Published on September 10th, 2020 |
by Burlington Partnership
Discussion about cannabis has a reputation for seeding misinformation leaving some in a haze of confusion. For a while now, we’ve been hearing a push for legalizing commercial sales of cannabis as a way to address issues of systemic injustice. At a quick glance, it sounds plausible. People of color in the US are almost 6 times more likely to be arrested on charges related to all drugs, including marijuana, than whites.
However, while we know systemic injustice and racism exists in our criminal justice system, legalization does not address the root of these issues. As we’ve already learned with alcohol and tobacco, it can instead exacerbate these problems. For instance, commercial industries that need to recruit new long-term heavy users have a history of supporting efforts to increase retailers and advertising in disadvantaged communities. Tobacco companies channel more advertising, discounts, and displays of their dangerous products — and the health problems that come with them— into Black communities than white neighborhoods.
It is even possible that legalization may delay true social justice reform, because expungements, pardons, and social reforms will then be tied to the approval of a predatory commercial industry rather than demanding that these reforms be made (whether or not there is a legal commercial industry at all). This article recently published in the Penn Journal Law Review on the intersection of marijuana legalization and social justice and discusses the harms this industry brings about on people of color and other disadvantaged communities. It shares arrest data from a few states that have already legalized and shows that the charge for the “crime” may have changed, but the color of persons being arrested has not. “In all ‘legalized’ states, the disproportionate impact of drug arrests, including for marijuana, remains high. Washington D.C. provides an example of the continuation of racial bias. Between 2015 and 2017 (the years right after the state legalized sales), although total marijuana-related arrests decreased, distribution and public consumption arrests nearly quadrupled.” 84.8% of marijuana distribution or public consumption adult arrestees were African Americans. A just society ensures that no person, regardless of race or ethnicity, is exposed again and again to experiences that we know are harmful.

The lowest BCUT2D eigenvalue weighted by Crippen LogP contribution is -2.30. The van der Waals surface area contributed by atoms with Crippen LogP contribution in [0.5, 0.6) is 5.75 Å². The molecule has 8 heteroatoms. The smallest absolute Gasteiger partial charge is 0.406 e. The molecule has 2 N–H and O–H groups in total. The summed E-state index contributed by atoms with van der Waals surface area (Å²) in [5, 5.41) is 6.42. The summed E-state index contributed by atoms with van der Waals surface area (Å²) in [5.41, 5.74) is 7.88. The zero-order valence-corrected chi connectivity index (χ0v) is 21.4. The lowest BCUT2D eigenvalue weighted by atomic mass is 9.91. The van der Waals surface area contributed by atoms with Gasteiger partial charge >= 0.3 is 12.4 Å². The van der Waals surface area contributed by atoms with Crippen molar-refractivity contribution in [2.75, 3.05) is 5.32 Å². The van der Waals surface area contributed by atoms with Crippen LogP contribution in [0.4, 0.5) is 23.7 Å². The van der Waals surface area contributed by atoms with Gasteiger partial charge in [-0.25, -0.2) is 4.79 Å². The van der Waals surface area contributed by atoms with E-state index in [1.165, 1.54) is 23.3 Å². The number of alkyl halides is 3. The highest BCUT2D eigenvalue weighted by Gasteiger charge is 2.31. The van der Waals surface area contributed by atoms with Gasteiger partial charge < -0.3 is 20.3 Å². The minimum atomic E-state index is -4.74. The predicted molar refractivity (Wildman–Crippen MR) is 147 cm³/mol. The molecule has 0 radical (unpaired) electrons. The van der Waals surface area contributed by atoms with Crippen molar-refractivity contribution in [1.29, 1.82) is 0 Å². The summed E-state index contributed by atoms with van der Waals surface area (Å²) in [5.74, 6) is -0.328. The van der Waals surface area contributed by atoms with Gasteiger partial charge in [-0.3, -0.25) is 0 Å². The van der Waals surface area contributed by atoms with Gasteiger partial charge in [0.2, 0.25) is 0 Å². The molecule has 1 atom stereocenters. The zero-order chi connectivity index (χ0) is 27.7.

We know that the earlier people start using any substance the more likely they are to develop a problem, which is why our coalition focuses on prevention strategies. The substances that kids almost always start with are alcohol, tobacco, and cannabis. Big Alcohol and Big Tobacco have a long history of marketing products to minors, BIPOC, people who identify as LGBTQ+, and low-income neighborhoods. In order for commercial industries to make a profit, it is necessary to get people using early and often to develop long and lasting users. The growing marijuana industry is set to follow the same playbook and is now even bankrolled by major alcohol, tobacco, and pharmaceutical industries. Promotion and easy access to substances in communities has been shown to increase high-risk use and the development of substance use disorders. The Burlington Partnership for a Healthy Community is committed to helping Burlington prevent and reduce the causes and consequences of substance misuse by supporting an environment in which all community members can thrive, and the healthy choices are the easy choices for everyone regardless of who they are or where they live.
These are highly complex issues and it is important for everyone to become educated about the marijuana available today and how it is impacting communities, particularly our youth. How will you help support good information and education about marijuana in our community?
- Will you share information from VT’s Let’s Talk Cannabis campaign for adults or ParentUP to help parents of tweens and teens prevent youth marijuana and other substance use?
- Will you read VT’s Marijuana Legalization Health Impact Assessment? In 2015-16, at the request of the legislature, the Vermont Department of Health worked with a team of people to do a data-driven examination of the health impact of marijuana legalization on our state. The report outlines the potential public health impacts and considerations for marijuana legalization. As far as we know, Vermont is still the only state to have done an HIA related to this issue.
Reach out to us here if you have any thoughts or questions.
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